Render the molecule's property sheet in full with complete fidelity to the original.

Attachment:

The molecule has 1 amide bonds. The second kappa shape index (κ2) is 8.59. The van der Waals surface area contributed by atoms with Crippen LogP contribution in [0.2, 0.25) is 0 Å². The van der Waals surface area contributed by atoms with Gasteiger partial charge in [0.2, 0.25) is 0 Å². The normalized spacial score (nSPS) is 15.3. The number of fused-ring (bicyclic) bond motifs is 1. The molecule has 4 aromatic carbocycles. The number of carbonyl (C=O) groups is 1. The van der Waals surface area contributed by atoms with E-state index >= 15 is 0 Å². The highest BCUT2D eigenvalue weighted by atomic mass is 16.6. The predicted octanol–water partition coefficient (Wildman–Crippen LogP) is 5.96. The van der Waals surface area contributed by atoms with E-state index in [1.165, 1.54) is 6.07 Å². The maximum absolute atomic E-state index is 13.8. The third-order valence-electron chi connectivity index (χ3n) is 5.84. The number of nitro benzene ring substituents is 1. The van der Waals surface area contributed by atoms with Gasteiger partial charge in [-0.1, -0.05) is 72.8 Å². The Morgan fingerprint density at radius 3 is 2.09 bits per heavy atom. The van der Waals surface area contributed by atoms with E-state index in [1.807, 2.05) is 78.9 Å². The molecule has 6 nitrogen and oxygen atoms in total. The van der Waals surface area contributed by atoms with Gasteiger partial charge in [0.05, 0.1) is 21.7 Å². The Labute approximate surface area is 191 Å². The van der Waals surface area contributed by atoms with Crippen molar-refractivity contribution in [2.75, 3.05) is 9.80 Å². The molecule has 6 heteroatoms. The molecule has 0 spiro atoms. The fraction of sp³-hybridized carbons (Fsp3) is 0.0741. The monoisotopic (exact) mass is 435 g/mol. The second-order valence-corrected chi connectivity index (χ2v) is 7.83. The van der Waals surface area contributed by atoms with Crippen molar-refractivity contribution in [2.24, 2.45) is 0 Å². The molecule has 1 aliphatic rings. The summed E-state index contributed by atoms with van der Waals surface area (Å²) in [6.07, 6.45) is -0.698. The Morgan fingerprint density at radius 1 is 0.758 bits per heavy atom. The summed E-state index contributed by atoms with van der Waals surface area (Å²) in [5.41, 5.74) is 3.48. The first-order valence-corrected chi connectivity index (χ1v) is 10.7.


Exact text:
The molecule has 1 amide bonds. The second kappa shape index (κ2) is 8.59. The van der Waals surface area contributed by atoms with Crippen LogP contribution in [0.2, 0.25) is 0 Å². The van der Waals surface area contributed by atoms with Gasteiger partial charge in [0.2, 0.25) is 0 Å². The normalized spacial score (nSPS) is 15.3. The number of fused-ring (bicyclic) bond motifs is 1. The molecule has 4 aromatic carbocycles. The number of carbonyl (C=O) groups is 1. The van der Waals surface area contributed by atoms with E-state index >= 15 is 0 Å². The highest BCUT2D eigenvalue weighted by atomic mass is 16.6. The predicted octanol–water partition coefficient (Wildman–Crippen LogP) is 5.96. The van der Waals surface area contributed by atoms with E-state index in [1.165, 1.54) is 6.07 Å². The maximum absolute atomic E-state index is 13.8. The third-order valence-electron chi connectivity index (χ3n) is 5.84. The number of nitro benzene ring substituents is 1. The van der Waals surface area contributed by atoms with Gasteiger partial charge in [-0.1, -0.05) is 72.8 Å². The Morgan fingerprint density at radius 3 is 2.09 bits per heavy atom. The van der Waals surface area contributed by atoms with E-state index in [1.807, 2.05) is 78.9 Å². The molecule has 6 nitrogen and oxygen atoms in total. The van der Waals surface area contributed by atoms with Gasteiger partial charge in [0.05, 0.1) is 21.7 Å². The Labute approximate surface area is 191 Å². The van der Waals surface area contributed by atoms with Crippen molar-refractivity contribution in [2.75, 3.05) is 9.80 Å². The molecule has 6 heteroatoms. The molecule has 0 spiro atoms. The fraction of sp³-hybridized carbons (Fsp3) is 0.0741. The monoisotopic (exact) mass is 435 g/mol. The second-order valence-corrected chi connectivity index (χ2v) is 7.83. The van der Waals surface area contributed by atoms with Crippen molar-refractivity contribution in [2.24, 2.45) is 0 Å². The molecule has 1 aliphatic rings. The summed E-state index contributed by atoms with van der Waals surface area (Å²) in [6.07, 6.45) is -0.698. The Morgan fingerprint density at radius 1 is 0.758 bits per heavy atom. The summed E-state index contributed by atoms with van der Waals surface area (Å²) in [5.41, 5.74) is 3.48. The first-order valence-corrected chi connectivity index (χ1v) is 10.7.